Howard County, the second smallest county in Maryland, is located in the center of the state, primarily on the Piedmont Plateau.1 The Fall Line2 runs northeast to southwest through the county approximately along I-95. The small portion of the county east of that physiographic boundary is part of the Coastal Plain.
Howard County has a relatively short history of intensive birding. Prior to the late 1940s, it was birded periodically by relatively few people, most of whom were residents of surrounding counties. The county was included in two annual counts that were inaugurated in 1948: a statewide May Count, encompassing the entire county, and the Triadelphia Christmas Count, covering only the southwestern one-third. One of Maryland's twelve Mourning Dove call-count routes lies entirely within Howard County; surveyed annually by the same observer since 1953, this twenty-stop roadside route has had to be altered twice because of traffic conditions. In the mid-1960s, portions of several Breeding Bird Survey (BBS)3 routes were laid out along county roads. Mini-routes (abbreviated forms of BBS routes) were run on many secondary roads in 1973 and 1974 to test their adaptability for use in breeding bird atlas projects.4 Occasionally, Patuxent Research Refuge biologists conducted research on private and public county plots. In other cases, single-species roadside counts were conducted. Howard County was included in a winter bird survey from 1971 to 1974, and another from 1988 to 1993. During the third quarter of the twentieth century, a handful of resident and visiting birders kept migration records with varying degrees of commitment and consistency.
More widespread and frequent field work can be dated to the 1972 founding of the Howard County Bird Club, a chapter of the Maryland Ornithological Society. It was founded to "promote the knowledge, development, protection, and conservation of bird life and natural resources." In 1973 and 1974 (with an extension to 1975), Howard County's breeding birds were atlased on a 2.5-km grid. This was a pilot study covering Howard and Montgomery counties testing the methodology for breeding bird atlas projects in North America. During 1983–87, dozens of local birders participated in the field work for the first Maryland/District of Columbia Breeding Bird Atlas. Although this statewide census was completed using primarily 5-km blocks, the field work in this county repeated the finer 2.5-km scale used in the 1973–1975 atlas. This provided the first opportunity on this continent to make comparisons between two successive breeding bird atlases. In 2002–2006, a significant number of local birders collected data for the second statewide breeding bird atlas, which for the third time was conducted on a 2.5-km grid in this county.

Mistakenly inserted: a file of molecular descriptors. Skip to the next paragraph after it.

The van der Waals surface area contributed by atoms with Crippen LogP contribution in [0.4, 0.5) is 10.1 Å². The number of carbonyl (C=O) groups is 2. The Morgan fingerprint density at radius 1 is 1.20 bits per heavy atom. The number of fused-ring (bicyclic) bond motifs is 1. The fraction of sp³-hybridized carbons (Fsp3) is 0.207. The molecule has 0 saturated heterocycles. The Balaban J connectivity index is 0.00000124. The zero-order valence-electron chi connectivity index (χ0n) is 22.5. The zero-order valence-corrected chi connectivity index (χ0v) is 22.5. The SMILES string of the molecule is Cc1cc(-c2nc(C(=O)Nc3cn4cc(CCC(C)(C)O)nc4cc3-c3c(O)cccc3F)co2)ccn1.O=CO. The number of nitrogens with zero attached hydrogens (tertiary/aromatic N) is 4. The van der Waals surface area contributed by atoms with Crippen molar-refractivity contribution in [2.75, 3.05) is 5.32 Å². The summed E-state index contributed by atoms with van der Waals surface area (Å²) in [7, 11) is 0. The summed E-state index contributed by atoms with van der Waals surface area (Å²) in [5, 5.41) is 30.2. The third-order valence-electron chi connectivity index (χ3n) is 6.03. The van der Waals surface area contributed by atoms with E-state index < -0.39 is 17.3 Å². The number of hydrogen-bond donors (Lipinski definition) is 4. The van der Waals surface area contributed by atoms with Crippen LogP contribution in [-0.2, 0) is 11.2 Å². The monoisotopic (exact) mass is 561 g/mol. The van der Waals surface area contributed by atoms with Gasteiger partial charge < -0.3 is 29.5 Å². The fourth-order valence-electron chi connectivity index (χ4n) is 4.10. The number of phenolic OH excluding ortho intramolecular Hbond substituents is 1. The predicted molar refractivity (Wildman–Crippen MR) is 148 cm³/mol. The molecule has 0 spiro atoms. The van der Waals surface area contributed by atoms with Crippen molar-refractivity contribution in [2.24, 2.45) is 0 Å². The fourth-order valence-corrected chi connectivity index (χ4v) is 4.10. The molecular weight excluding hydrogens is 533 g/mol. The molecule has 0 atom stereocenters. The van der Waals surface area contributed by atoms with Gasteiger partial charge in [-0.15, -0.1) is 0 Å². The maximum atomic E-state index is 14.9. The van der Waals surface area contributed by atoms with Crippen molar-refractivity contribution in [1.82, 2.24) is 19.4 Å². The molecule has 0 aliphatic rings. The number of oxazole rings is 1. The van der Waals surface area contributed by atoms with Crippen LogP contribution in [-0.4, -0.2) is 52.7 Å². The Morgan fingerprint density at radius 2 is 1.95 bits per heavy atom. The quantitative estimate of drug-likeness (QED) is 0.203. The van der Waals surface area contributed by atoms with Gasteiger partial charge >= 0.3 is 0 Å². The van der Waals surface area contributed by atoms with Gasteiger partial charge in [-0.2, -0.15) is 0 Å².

Dozens of active field birders regularly record seasonal changes in county birdlife. Since 1979, these records have been compiled locally for use in Maryland Birdlife. Since 1986 the compilation has been submitted to the regional editor for North American Birds and, beginning with the autumn 1993 season, the summary has appeared in the chapter newsletter The Goldfinch. In 1985, a "Preliminary Checklist of the Birds of Howard County 1956–1984" was compiled. It was revised and published in 1994 as the "Checklist of the Birds of Howard County 1956–1993." This checklist continues to be updated regularly. Since the founding of the chapter, members have continued to participate in the May Count in order to monitor spring migration. To gain additional seasonal knowledge, a Midwinter Bird Count was initiated in 1986 and a Fall Count was begun in 1994. The Parks Checklist Project, started in 1988, creates checklists for the major county parks and portions of Columbia's open space.